As businesses begin reopening, cleaning your workplace is taking on much greater importance. In fact, when it comes to preventing COVID-19, cleaning is just the start. As explained by Michele Coutu, an industrial hygienist with the engineering company AECOM, the pandemic requires cleaning and disinfecting, and while that’s not hard, it’s important to follow the instructions to get it right.
In the world of industrial hygiene, there are four levels of cleaning—cleaning, sanitizing, disinfecting, and sterilizing. During a recent NJBIA webinar, Coutu discussed some of the key points of cleaning to combat coronavirus that all businesses should know.
“For protecting against COVID, we’re going to be using a combination of cleaning – removing those rows of dirt and material – in combination with disinfection to make sure we are getting rid of all of the infectious material,” Coutu explained.
Cleaning uses just soap or detergent to get rid of dirt and grime, but by itself it does not get rid of coronavirus. That requires disinfection, but unless a surface is cleaned first, disinfection may not be effective because the virus can hide in the crevices left by the dirt.
Once the surface is cleaned, disinfectant is used to get rid of the infectious material. Coutu explained that two considerations need to be taken into account—the type of disinfectant and its contact period. Basically, there are four levels of disinfectants, Coutu said: Accelerated hydrogen peroxide is the strongest, followed by quaternary ammonium, alcohol solutions with at least 70% alcohol, and bleach in a 99:1 dilution.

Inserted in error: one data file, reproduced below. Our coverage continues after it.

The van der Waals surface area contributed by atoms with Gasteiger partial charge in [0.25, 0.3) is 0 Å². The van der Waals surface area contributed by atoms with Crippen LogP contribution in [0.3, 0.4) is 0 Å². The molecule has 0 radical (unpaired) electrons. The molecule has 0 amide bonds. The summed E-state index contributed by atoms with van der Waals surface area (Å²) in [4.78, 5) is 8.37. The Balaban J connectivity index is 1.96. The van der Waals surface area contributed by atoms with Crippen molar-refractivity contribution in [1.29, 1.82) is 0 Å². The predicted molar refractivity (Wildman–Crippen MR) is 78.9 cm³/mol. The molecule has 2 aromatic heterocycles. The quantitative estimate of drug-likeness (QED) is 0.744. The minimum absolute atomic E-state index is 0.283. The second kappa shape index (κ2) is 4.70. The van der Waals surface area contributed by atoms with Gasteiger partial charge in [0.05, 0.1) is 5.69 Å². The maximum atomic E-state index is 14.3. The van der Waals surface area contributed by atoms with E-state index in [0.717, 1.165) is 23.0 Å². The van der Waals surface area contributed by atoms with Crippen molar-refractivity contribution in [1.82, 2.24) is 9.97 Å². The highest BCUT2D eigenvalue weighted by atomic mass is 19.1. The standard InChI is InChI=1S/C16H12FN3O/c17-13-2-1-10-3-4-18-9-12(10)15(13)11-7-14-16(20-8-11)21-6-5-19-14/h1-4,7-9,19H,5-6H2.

The key is making sure the disinfectant is in place long enough to kill the virus. The EPA has published a list of coronavirus disinfectants and their minimum contact period. Coutu said the process in three words is: Wet, wait, and wipe. The contact period can vary from a couple of minutes for some hydrogen peroxide products to 10 minutes for ammonia. One of the pitfalls Coutu cautioned about involved alcohol-based solutions, which can sometimes evaporate before reaching their contact period.
As for frequency, there really isn’t such a thing as too much cleaning and disinfecting. For businesses that are opening on a limited basis (i.e. skeleton staff, no visitors) she recommends a minimum of twice a day. If you have close to a full staff or customers are entering the business, you should be disinfecting every hour. All businesses should pay special attention to high-touch surfaces—door knobs, light switches, faucets, and coffee stations.
Coutu also said that in addition to routine cleaning, employers should have an emergency cleaning plan in place in case they come into contact with a worker or customer diagnosed with COVID-19. That plan should include ways of identifying where an infected person has been and giving that area a more thorough cleaning as soon as possible.
“These are things we want you to think about before you get into the workplace to make sure everyone knows what the process is, to make sure you’re using the products correctly and that you’re being as effective as you can,” Coutu said.
Go here to view the full webinar.